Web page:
120 Ganesh, “Indian Air Force in Action,” 185.
121 Comments on an earlier draft by Major General G. D. Bakshi, Indian Army (ret.), August 24, 2011.
122 “1999 Kargil Conflict,” www.globalsecurity.org/military/world/war/kargil-99.htm.
123 Ganesh, “Indian Air Force in Action,” 184.
124 E-mail communication to the author by Air Marshal Vinod Patney, IAF (ret.), August 29, 2011.
125 Singh, Himalayan Eagles: History of the Indian Air Force, Volume III: World Air Power, 108‒109.
126 It should be added in passing here that senior officers from all three Indian services have since opined that the Vajpayee government’s insistence that Indian forces not cross the LoC under any circumstances during the Kargil War constituted a major “lost opportunity” in the country’s systemically conflicted relationship with Pakistan. (Comments on an earlier draft by retired Air Marshal Vinod Patney, IAF [ret.], August 16, 2011.) For example a former Indian Army vice chief wrote in 2009: “There was no great captain in the Indian military who could urge the political executive to let him seize the opportunity offered by Pakistan to take the bull by the horns… . Instead, the army chief acquiesced to troops being condemned to frontal attacks… . Our timid response at Kargil laid the foundation for future terrorist attacks… .” (Harwant, “Kargil Controversy: Mismanagement of Higher Defence.”) More recently, a former Indian Navy chief also characterized Kargil as “the last battle of World War II fought with massive frontal attacks and artillery barrages,” adding that “had there been some cool-headed, joint, and strategic thinking when the Kargil intrusions were detected, we could have widened the conflict, kept the Paks engaged on land, and blockaded them by sea. Already in dire economic straits, they would have come to their knees soon. Of course, this would have required political will.” (E-mail communication to the author by former chief of Naval Staff Admiral Arun Prakash, Indian Navy [ret.], August 18, 2011.)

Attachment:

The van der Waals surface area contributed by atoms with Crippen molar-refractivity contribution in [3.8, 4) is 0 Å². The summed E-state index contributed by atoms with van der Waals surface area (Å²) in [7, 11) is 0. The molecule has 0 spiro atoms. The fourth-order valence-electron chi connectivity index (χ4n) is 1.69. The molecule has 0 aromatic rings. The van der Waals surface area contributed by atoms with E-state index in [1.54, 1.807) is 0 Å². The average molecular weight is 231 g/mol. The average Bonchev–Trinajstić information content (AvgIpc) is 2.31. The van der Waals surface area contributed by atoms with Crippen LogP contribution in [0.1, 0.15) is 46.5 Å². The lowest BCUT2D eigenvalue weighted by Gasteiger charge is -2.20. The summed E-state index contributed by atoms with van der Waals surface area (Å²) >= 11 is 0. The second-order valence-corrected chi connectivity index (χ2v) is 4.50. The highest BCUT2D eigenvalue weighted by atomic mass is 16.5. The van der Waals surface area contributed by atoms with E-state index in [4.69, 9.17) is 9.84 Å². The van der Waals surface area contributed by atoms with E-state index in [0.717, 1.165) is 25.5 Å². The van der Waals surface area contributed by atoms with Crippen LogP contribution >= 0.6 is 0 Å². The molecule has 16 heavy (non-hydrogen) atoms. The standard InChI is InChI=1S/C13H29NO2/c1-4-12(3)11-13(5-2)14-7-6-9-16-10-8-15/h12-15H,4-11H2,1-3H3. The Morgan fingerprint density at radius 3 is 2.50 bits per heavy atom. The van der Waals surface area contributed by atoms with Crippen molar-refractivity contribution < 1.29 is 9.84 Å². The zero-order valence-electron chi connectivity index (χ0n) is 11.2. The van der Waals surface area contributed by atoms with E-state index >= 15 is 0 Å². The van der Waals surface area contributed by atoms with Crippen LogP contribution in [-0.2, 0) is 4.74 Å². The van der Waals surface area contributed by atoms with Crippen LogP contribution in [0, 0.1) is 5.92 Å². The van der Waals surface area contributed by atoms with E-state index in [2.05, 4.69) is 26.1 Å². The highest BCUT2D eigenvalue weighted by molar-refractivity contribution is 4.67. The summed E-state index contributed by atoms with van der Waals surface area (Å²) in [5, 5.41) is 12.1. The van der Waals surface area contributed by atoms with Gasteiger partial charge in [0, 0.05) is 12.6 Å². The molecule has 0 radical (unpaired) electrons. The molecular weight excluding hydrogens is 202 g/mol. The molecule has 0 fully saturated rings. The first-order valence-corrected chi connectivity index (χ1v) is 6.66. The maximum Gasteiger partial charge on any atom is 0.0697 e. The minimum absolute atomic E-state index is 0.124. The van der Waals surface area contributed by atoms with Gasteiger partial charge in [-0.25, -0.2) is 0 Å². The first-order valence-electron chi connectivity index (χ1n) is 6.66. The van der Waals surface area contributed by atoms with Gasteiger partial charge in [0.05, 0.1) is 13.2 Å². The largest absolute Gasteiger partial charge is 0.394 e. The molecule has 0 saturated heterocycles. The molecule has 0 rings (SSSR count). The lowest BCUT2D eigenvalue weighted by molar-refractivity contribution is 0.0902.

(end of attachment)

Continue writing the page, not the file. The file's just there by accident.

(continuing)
127 Gill, “Military Operations in the Kargil Conflict,” 107‒108.
128 See Kargil Review Committee, From Surprise to Reckoning.
129 Ibid., 20.
130 Phadke, “Air Offensive in the High Himalayas,” 1605.
131 Ibid., 1609.
132 Malik, “The Kargil War,” 3, 12.